The World Today for November 25, 2020
Listen to Today's Edition
NEED TO KNOW
President Donald Trump abandoned the Trans-Pacific Partnership, a 12-nation trade agreement negotiated under President Barack Obama that was designed to counter Chinese economic hegemony in the region.
Recently, China and 14 other Asia-Pacific nations, many of the countries that had been in the Trans-Pacific Partnership, joined a new deal: the Regional Comprehensive Economic Partnership. It covers around 30 percent of the world’s population and economic output.
After four years of a trade war that resulted in higher tariffs between China and the US, the new accord cuts tariffs on Japanese auto parts, Malaysian palm oil and other goods. China currently slaps tariffs on more than 90 percent of Japanese goods. Under the deal, only 14 percent of the same goods will face tariffs, reported the Japan Times.
It will be the largest trading bloc in the world, surpassing the European Union. Leaders called it “historic.” The BBC provided more details in this explainer piece.
Observers at the Peterson Institute for International Economics argued that the deal represented a diminution of American influence. The bloc was a sign of East Asia “decoupling” from the US.
Others agreed. “The US vacated the rulemaking and leadership role it previously aspired to, and the region has gone on to writing the rules in the absence of the US,” said Stephen Kirchner of the University of Sydney’s United States Studies Center, in an interview with the Washington Post.
American business executives complained they were going to be left out from markets in the fastest-growing part of the world.
Writing in the South China Morning Post, HSBC banker Stuart Tait described the deal as Asia taking its rightful place in the world economic order. He noted that competitors China, Japan and South Korea joined together to conclude the agreement. They overcame their differences without anyone else’s involvement, he said.
It’s hard not to see why the deal would benefit China enormously, added many others. “The trade pact more closely ties the economic fortunes of the signatory countries to that of China and will over time pull these countries deeper into the economic and political orbit of China,” Cornell University Economist Eswar Prasad told Time magazine.
The deal might just be yet another example of the so-called Thucydides’ Trap, a political theory referencing the Peloponnesian War in ancient Greece where a rising power threatens a reigning one, most often used for the relationship between China and the US.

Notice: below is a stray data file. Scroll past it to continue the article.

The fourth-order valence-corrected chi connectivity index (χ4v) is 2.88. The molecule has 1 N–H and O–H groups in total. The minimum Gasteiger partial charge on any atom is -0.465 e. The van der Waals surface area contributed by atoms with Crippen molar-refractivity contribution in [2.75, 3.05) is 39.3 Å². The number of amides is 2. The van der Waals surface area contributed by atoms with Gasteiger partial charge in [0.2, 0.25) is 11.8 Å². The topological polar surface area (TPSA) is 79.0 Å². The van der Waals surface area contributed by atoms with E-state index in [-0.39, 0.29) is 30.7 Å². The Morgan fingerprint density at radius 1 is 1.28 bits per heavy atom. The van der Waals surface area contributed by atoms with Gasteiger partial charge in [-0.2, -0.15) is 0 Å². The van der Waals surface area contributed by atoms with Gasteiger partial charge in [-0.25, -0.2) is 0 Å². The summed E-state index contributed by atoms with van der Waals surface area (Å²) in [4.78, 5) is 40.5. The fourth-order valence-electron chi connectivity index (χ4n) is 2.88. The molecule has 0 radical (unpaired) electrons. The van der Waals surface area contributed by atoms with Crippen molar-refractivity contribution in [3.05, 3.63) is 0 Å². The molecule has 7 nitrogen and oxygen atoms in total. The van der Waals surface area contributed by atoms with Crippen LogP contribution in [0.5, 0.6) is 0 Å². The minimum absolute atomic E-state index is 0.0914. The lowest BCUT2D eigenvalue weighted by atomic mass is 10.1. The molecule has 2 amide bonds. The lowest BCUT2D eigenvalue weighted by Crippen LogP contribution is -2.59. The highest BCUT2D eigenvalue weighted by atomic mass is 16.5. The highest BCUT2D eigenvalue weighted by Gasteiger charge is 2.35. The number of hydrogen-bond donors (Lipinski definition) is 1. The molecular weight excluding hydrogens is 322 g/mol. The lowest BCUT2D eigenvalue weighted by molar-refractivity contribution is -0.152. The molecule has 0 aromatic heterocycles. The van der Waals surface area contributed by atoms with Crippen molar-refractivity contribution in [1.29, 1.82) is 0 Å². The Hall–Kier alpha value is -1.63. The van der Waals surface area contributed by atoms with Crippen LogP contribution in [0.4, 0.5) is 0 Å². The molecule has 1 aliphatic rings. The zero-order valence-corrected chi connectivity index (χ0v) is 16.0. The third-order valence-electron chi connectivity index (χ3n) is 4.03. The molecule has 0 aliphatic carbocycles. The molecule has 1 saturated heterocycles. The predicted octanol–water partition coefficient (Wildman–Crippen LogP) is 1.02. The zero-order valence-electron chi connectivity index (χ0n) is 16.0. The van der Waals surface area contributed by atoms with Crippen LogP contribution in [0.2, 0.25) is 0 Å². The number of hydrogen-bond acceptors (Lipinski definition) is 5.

The world might be ok, however, if we keep talking about buying and selling rather than bombs and bullets.
WANT TO KNOW
Intent, Malicious and Otherwise
Footage of French police violently dismantling a migrant camp in Paris has sparked a fierce debate over a controversial bill that would ban the sharing of images of police officers with the “manifest intention of harming their physical or psychic integrity,” Politico reported Tuesday.
On Monday, French-based Utopia 56, a non-governmental organization, which advocates for migrants’ rights, set up hundreds of tents in the capital’s Place de la République. Soon after, videos from the scene show officers dragging tents with their occupants still inside, and using tear gas and sting-ball grenades during clashes with migrants, activists and journalists. One image shows a policeman tripping a man as he tried to flee the scene.
Meanwhile, lawmakers on Tuesday passed the bill in its first reading in the lower house of parliament.
Opponents of the bill say the notion of “malicious intent” is vague and hard to prove. Even so, they add that it could be misinterpreted by police and used to curb the freedom of speech of reporters and citizens.
Prime Minister Jean Castex says the bill would not violate press freedom, adding that he would ask the Constitutional Court to assess the constitutionality of the legislation, the Local reported.
The bill is expected to be debated in the Senate in January and passed soon after.